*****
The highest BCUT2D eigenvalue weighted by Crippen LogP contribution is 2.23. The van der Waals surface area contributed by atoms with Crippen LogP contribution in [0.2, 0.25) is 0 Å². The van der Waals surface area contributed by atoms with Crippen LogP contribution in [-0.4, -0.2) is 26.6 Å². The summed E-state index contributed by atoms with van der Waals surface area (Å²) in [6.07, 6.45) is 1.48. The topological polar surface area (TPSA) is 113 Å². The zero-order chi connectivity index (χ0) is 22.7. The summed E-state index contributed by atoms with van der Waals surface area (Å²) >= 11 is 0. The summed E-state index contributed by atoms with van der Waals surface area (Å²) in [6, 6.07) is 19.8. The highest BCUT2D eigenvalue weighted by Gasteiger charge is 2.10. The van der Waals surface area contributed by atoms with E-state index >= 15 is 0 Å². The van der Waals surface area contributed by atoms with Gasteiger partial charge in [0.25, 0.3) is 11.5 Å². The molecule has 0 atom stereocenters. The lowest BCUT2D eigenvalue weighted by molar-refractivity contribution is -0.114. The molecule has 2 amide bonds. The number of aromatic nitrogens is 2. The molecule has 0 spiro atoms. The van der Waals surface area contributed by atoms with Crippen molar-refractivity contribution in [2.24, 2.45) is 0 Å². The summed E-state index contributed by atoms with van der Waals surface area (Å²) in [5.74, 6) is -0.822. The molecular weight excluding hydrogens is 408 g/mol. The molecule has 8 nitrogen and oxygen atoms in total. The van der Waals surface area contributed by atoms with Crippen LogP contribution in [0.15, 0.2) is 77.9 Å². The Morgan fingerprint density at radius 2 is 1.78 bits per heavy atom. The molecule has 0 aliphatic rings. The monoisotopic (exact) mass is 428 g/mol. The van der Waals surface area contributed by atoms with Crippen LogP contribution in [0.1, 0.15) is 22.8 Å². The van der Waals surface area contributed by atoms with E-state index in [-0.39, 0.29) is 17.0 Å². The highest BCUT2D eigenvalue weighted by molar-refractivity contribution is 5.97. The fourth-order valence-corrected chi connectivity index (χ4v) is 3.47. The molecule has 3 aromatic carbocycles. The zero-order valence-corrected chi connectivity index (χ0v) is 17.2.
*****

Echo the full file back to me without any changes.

The highest BCUT2D eigenvalue weighted by Crippen LogP contribution is 2.23. The van der Waals surface area contributed by atoms with Crippen LogP contribution in [0.2, 0.25) is 0 Å². The van der Waals surface area contributed by atoms with Crippen LogP contribution in [-0.4, -0.2) is 26.6 Å². The summed E-state index contributed by atoms with van der Waals surface area (Å²) in [6.07, 6.45) is 1.48. The topological polar surface area (TPSA) is 113 Å². The zero-order chi connectivity index (χ0) is 22.7. The summed E-state index contributed by atoms with van der Waals surface area (Å²) >= 11 is 0. The summed E-state index contributed by atoms with van der Waals surface area (Å²) in [6, 6.07) is 19.8. The highest BCUT2D eigenvalue weighted by Gasteiger charge is 2.10. The van der Waals surface area contributed by atoms with E-state index >= 15 is 0 Å². The van der Waals surface area contributed by atoms with Gasteiger partial charge in [0.25, 0.3) is 11.5 Å². The molecule has 0 atom stereocenters. The lowest BCUT2D eigenvalue weighted by molar-refractivity contribution is -0.114. The molecule has 2 amide bonds. The number of aromatic nitrogens is 2. The molecule has 0 spiro atoms. The van der Waals surface area contributed by atoms with Crippen molar-refractivity contribution in [2.24, 2.45) is 0 Å². The summed E-state index contributed by atoms with van der Waals surface area (Å²) in [5.74, 6) is -0.822. The molecular weight excluding hydrogens is 408 g/mol. The molecule has 8 nitrogen and oxygen atoms in total. The van der Waals surface area contributed by atoms with Crippen LogP contribution in [0.15, 0.2) is 77.9 Å². The Morgan fingerprint density at radius 2 is 1.78 bits per heavy atom. The molecule has 0 aliphatic rings. The monoisotopic (exact) mass is 428 g/mol. The van der Waals surface area contributed by atoms with Crippen LogP contribution in [0.1, 0.15) is 22.8 Å². The van der Waals surface area contributed by atoms with E-state index in [-0.39, 0.29) is 17.0 Å². The highest BCUT2D eigenvalue weighted by molar-refractivity contribution is 5.97. The fourth-order valence-corrected chi connectivity index (χ4v) is 3.47. The molecule has 3 aromatic carbocycles. The zero-order valence-corrected chi connectivity index (χ0v) is 17.2.